"I was happy for him," Dunaway says in the film. "But it was something we should have shared."

The evolution of the band continues through various incarnations like the Spiders and the Nazz (a name already taken by Todd Rundgren), before settling on the name Alice Cooper and getting discovered by Frank Zappa in Los Angeles. When the band's outrageous stage antics were less than well received in L.A. clubs, they left ("with our tails between our legs," as Dunaway puts it).

But they found a much more receptive audience in the Detroit scene, performing alongside that town's grittier acts like the Stooges and MC5. The regional buzz over the band's bizarre stage show, soon began to draw national attention after the infamous "chicken incident" at a Toronto rock festival. This was followed by the two year string of hit albums from 1971 to 1973 (Love It To Death, Killer, School's Out, Billion Dollar Babies), and sold-out tours that rocketed the original Alice Cooper Band to both super-stardom and infamy.

Most fans would agree that Alice Cooper's subsequent fall began when he broke up the original band and began to shed his outlaw persona for a more "legit" Hollywood image, complete with celebrity golf pals and TV appearances on Hollywood Squares and The Snoop Sisters. There were a handful of decent albums - most notably, his solo debut Welcome To My Nightmare. But nothing like that amazing run of hits with the original band.

Which leads to the one major complaint with Super Duper Alice Cooper:

As a documentary, it tells the Alice Cooper story well enough. The schism of how the Alice Cooper character consumed Vincent Furnier to the point of threatening to swallow him up completely, is given the necessary emphasis to make sense of how he nearly self-destructed. The story of his 1980s comeback, and how he eventually found himself again with the help of his faith and his family makes for very compelling viewing. Alice's present status as a revered icon whose trailblazing stage theatrics paved the way for everyone from Kiss and Motley Crue, to Gwar and Marilyn Manson, is equally rewarding to watch unfold onscreen.

But for all the attention given Alice's well-earned reputation as a visual innovator, the lack of focus on the music here is perplexing. Shock tactics and stage theatrics aside, you won't find a stronger, more remarkable set of songs from this period then the likes of "I'm Eighteen," "Be My Lover," "Under My Wheels," "Billion Dollar Babies," "School's Out," "Elected" and the rest. When live clips of "Halo Of Flies" and "School's Out" (from the Hollywood Bowl), and studio performances of "Ballad Of Dwight Fry" and "I'm Eighteen" are too briefly teased here, it just leaves you hungry for more.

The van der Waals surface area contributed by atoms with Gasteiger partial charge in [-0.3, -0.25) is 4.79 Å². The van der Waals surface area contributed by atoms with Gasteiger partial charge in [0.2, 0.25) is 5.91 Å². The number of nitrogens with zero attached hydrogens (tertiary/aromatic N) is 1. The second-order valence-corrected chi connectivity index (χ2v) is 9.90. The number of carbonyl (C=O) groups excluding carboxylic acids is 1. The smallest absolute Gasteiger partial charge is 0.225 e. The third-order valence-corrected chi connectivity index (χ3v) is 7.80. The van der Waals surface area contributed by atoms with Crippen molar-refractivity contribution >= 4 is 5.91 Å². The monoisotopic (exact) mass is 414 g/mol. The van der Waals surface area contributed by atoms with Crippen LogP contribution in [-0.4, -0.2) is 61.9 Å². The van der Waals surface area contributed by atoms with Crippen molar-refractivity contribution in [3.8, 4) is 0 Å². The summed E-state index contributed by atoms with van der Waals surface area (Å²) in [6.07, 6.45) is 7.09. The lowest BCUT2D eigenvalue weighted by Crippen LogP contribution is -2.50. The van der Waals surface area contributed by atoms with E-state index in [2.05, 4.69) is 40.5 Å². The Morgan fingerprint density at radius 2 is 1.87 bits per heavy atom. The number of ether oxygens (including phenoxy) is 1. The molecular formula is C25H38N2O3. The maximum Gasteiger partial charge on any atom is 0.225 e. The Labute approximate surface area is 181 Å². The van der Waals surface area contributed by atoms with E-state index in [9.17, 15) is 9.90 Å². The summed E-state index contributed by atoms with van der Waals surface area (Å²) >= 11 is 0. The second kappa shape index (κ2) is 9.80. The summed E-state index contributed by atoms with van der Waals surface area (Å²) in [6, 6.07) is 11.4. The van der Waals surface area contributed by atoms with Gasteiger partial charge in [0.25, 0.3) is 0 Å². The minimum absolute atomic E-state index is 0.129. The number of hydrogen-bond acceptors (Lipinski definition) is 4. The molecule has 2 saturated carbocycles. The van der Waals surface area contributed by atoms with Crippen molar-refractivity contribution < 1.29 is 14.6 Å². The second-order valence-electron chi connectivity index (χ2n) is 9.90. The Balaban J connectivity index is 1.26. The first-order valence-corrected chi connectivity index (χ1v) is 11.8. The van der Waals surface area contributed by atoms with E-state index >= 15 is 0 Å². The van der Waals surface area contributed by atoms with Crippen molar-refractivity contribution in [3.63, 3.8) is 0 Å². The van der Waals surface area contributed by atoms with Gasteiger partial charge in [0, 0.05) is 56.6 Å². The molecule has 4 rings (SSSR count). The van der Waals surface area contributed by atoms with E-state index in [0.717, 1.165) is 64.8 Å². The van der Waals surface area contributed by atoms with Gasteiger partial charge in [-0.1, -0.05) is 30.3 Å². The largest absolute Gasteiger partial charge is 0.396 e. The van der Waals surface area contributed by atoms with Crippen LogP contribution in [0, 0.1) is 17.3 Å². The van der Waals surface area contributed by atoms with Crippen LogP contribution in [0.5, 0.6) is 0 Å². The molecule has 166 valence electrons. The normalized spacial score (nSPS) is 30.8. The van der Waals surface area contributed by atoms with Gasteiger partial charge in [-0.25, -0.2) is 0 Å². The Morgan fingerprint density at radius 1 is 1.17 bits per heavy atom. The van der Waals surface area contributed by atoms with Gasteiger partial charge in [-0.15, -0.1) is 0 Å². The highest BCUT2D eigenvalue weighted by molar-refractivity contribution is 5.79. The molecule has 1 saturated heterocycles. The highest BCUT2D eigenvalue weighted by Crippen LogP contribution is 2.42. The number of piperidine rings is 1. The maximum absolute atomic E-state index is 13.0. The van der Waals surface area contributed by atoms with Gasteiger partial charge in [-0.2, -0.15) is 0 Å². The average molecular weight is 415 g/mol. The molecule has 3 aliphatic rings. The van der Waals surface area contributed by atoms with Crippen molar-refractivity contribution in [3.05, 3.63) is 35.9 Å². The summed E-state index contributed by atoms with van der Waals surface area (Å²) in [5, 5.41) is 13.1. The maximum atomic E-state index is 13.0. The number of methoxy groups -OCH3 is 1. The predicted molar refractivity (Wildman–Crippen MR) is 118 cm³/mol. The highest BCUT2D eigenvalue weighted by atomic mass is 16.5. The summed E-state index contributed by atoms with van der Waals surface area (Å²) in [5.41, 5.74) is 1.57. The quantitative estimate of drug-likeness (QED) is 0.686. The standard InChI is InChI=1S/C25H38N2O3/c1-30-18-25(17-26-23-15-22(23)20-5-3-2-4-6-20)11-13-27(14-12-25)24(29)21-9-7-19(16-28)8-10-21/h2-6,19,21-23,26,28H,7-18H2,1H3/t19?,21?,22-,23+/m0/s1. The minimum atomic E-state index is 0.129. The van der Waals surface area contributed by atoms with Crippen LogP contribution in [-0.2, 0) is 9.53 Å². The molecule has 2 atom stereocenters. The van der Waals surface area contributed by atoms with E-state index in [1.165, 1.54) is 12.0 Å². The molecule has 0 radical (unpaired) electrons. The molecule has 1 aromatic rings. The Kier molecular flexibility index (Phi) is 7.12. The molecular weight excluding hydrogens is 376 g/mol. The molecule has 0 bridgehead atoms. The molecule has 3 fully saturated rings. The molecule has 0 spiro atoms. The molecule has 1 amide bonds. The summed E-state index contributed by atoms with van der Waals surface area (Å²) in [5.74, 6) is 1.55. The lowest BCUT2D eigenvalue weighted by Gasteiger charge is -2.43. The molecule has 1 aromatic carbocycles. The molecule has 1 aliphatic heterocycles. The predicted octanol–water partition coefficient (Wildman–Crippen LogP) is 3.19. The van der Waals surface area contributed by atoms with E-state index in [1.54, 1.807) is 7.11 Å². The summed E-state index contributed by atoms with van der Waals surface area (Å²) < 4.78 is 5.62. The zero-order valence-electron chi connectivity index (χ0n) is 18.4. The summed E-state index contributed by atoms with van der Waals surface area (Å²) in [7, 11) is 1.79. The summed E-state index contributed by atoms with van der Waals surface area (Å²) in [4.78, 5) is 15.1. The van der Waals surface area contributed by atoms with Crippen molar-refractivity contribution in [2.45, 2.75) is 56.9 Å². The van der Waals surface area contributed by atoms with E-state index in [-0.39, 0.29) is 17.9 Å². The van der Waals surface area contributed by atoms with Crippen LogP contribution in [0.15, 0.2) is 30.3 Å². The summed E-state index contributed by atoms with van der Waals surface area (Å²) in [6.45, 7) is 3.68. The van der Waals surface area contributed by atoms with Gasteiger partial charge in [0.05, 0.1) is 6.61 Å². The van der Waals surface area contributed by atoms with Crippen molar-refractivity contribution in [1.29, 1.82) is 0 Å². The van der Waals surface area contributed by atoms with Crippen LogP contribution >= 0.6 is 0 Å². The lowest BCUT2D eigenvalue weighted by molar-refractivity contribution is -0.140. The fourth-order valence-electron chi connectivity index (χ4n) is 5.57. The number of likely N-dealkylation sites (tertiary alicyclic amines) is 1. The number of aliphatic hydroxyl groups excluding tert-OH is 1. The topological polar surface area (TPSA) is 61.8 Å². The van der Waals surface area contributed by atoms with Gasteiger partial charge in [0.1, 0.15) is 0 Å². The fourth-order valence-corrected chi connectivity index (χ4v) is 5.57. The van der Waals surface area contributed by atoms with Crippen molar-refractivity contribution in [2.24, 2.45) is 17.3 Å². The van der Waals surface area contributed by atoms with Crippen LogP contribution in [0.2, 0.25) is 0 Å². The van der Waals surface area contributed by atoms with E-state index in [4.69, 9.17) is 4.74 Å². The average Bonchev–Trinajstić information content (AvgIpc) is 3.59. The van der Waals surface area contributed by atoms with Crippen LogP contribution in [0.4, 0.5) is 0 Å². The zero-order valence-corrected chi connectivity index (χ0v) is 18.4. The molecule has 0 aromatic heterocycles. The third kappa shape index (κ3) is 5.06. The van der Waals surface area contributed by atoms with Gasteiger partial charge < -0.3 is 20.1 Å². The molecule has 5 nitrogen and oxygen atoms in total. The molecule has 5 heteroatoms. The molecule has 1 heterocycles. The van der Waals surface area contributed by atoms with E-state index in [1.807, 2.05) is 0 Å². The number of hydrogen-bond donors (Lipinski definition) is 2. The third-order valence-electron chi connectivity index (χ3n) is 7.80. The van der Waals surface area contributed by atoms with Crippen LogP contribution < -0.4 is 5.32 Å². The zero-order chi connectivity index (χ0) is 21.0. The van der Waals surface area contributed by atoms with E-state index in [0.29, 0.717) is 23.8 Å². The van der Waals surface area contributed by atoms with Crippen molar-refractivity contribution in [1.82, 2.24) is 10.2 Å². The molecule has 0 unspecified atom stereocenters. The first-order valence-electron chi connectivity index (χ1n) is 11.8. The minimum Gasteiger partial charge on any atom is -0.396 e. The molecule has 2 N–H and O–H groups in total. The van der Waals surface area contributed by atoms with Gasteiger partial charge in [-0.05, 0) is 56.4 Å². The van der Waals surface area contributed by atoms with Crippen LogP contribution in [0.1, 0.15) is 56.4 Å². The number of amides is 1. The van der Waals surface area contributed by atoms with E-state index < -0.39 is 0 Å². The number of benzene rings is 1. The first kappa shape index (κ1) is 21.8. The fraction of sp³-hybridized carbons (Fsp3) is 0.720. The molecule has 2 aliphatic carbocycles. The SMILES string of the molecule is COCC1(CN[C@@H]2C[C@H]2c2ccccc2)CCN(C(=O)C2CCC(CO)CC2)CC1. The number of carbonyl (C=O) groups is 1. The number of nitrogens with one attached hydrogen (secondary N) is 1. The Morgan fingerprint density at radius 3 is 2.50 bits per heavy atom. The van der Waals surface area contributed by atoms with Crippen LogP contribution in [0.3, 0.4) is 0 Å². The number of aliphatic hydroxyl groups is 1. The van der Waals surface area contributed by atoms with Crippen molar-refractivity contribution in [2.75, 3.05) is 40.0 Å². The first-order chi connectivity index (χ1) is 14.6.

Fortunately for hardcore fans, a deluxe version of Super Duper Alice Cooper includes a bonus DVD of a 1972 Montreal live performance, and a CD of a more recent 2009 show in Montreux. For the diehards, this is probably the way to go. For those less familiar, Super Duper Alice Cooper is a fine, if slightly flawed, retelling of one of rock and roll's most amazing stories.

*Article first published at Blogcritics Magazine

Music Preview: Nils Lofgren - 'Face The Music' (Box Set)

Over the course of an amazing career that is still going strong after five decades - just last week, he wrapped up two years on the road with the E Street Band - you'd think that Nils Lofgren doesn't have much left to prove.

Lofgren is of course, best known as Bruce Springsteen's "other" guitarist, ever since 1984's Born In The U.S.A. tour (his membership in the E Street Band just got him inducted into the Rock & Roll Hall Of Fame this year), and prior to that, for his work with Neil Young on albums like After The Gold Rush, Tonight's The Night and Trans.

But in-between those high profile gigs, Lofgren has also quietly built an impressive body of work on his own. Turns out, he has also been even more prolific than many of us thought.

But we'll get to that in a minute.